By the time I got into high school, wrestling was my sole sport. Tell us all about your football experience and how that started off. So you struggled in the beginning of your wrestling career, right? A lot of listeners are fathers and how do we handle it when our kid wants to quit something that we know is good for them?
Tell me about that whole experience for you.
I had a lot of fun playing football and I was not having fun with wrestling. It was as simple as that. It was 6th grade when I started. But it really was a big psychological swing. When I won that match that second year, then it was like whoa. I started winning a lot of after that. In fact, I ended up winning the regional tournament.
In 8th grade, you go to state. It was crazy. I went from just getting pounded on all the time. So try to roll them and come on top. I drove over with a good friend of mine, Brendan Buckley.
He was the head coach at Columbia at the time. Brendan and I, we had heard about you and this was the round of So we went down and we stood mat side and I watch you beat this kid. I was amazed. But I could see what you were doing. So is that something that you developed?
Talk to me about that technique. I mean, it was a single and it seemed to work quite a bit. I depend a lot on that single leg and yeah, just work that, twerk the leg and like you said, put the guy on his butt. Sometimes, guys will try to keep their hips sprawled out and I just come up underneath. It makes a big difference because the toughest times that I have is when people control their distance effectively with me.
And my goal is to close the distance and create as little separation as possible.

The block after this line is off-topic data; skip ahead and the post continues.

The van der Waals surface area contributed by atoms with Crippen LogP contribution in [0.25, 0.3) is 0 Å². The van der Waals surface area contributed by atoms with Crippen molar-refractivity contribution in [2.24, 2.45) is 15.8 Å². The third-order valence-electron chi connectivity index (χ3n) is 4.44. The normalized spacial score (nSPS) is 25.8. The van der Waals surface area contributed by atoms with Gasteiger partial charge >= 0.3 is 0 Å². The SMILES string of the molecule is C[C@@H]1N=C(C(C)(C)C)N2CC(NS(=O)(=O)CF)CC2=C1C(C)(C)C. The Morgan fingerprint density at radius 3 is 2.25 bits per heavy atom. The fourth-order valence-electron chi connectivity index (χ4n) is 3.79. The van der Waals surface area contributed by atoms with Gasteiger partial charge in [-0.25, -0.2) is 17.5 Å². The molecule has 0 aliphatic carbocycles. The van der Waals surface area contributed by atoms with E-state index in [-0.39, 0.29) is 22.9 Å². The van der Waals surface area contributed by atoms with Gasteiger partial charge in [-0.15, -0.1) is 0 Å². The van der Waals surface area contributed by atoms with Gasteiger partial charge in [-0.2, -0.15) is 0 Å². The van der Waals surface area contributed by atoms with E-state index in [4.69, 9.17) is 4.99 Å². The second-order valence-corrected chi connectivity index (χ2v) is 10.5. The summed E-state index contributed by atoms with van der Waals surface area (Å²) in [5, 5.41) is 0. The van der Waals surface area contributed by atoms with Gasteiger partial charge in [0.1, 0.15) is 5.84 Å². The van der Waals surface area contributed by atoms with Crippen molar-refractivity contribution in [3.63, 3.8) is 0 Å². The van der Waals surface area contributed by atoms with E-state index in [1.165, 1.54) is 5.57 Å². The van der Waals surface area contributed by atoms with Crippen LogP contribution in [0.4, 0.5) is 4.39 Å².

Conditioning plays a really big role there too. Like you know to have that aggressive style, you have to be able to push the pace. Jim: Kyle, we all have things in our life that we look at. We all have this dream of this ideal life and achievements and what not.
You embody the mentality of overcoming obstacles more than anybody else I know or ever heard of.
How do you develop that mentality? Is there a mechanism, is there a step-by-step? What do you do to create self-belief when there apparently is no reason to have it? Maynard: That is a fantastic question. That inquiry is really what drives me in my career now because just to understand that. I can be the biggest quitter on the planet, I promise you. I think a lot of have one foot in, one foot out. It sounds really crazy to say but you almost have to have it.
I climbed Mount Kilimanjaro in and for the first four days, I was like frightened by what I got myself into. And I was thinking about quitting, I was thinking about getting a helicopter off and I realized pretty quickly, I had one foot in and one foot out. And there are thousands of other guys like him, just my generation, hundreds of thousands and millions in American history.
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You just find and make it happen. Jim: So when you climbing Kilimanjaro, when we say climbing, you were basically bear-crawling this thing. What a huge goal, right? We have these goals but you had a really powerful reason. You have to do it.
Scratch that out. Scratch that one off, and through process of elimination, I think the reason why we wrestle is because of the person that we become through the process. I remember growing up and going to wrestling camps. These guys were my heroes. These college guys [inaudible ] and I look up to these guys. And I also heard an interesting quote recently. You must have that. You must have that different self-talk within you, these different things you are saying to yourself.